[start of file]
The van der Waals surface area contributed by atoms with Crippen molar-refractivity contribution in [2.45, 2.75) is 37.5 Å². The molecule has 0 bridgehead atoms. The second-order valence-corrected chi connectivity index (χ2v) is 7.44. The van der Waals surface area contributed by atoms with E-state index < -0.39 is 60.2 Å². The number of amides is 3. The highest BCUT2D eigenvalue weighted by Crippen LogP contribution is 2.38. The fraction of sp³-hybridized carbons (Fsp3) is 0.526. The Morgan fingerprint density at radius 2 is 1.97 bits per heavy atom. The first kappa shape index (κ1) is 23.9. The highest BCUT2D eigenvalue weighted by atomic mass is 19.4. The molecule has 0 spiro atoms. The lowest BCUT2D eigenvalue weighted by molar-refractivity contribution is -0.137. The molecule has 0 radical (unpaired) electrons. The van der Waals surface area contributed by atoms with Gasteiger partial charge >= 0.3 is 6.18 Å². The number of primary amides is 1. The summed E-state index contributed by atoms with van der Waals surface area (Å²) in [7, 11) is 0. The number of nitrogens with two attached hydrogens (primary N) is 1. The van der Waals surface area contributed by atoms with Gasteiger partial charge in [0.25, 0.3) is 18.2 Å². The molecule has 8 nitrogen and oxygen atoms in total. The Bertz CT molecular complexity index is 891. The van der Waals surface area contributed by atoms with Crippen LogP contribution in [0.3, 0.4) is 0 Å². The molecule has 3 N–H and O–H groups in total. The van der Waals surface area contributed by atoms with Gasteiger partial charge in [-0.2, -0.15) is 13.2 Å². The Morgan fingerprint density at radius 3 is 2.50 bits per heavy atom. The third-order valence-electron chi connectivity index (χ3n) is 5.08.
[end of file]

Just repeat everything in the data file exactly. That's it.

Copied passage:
The van der Waals surface area contributed by atoms with Crippen molar-refractivity contribution in [2.45, 2.75) is 37.5 Å². The molecule has 0 bridgehead atoms. The second-order valence-corrected chi connectivity index (χ2v) is 7.44. The van der Waals surface area contributed by atoms with E-state index < -0.39 is 60.2 Å². The number of amides is 3. The highest BCUT2D eigenvalue weighted by Crippen LogP contribution is 2.38. The fraction of sp³-hybridized carbons (Fsp3) is 0.526. The Morgan fingerprint density at radius 2 is 1.97 bits per heavy atom. The first kappa shape index (κ1) is 23.9. The highest BCUT2D eigenvalue weighted by atomic mass is 19.4. The molecule has 0 spiro atoms. The lowest BCUT2D eigenvalue weighted by molar-refractivity contribution is -0.137. The molecule has 0 radical (unpaired) electrons. The van der Waals surface area contributed by atoms with Gasteiger partial charge >= 0.3 is 6.18 Å². The number of primary amides is 1. The summed E-state index contributed by atoms with van der Waals surface area (Å²) in [7, 11) is 0. The number of nitrogens with two attached hydrogens (primary N) is 1. The van der Waals surface area contributed by atoms with Gasteiger partial charge in [0.25, 0.3) is 18.2 Å². The molecule has 8 nitrogen and oxygen atoms in total. The Bertz CT molecular complexity index is 891. The van der Waals surface area contributed by atoms with Crippen LogP contribution in [0.3, 0.4) is 0 Å². The molecule has 3 N–H and O–H groups in total. The van der Waals surface area contributed by atoms with Gasteiger partial charge in [-0.2, -0.15) is 13.2 Å². The Morgan fingerprint density at radius 3 is 2.50 bits per heavy atom. The third-order valence-electron chi connectivity index (χ3n) is 5.08.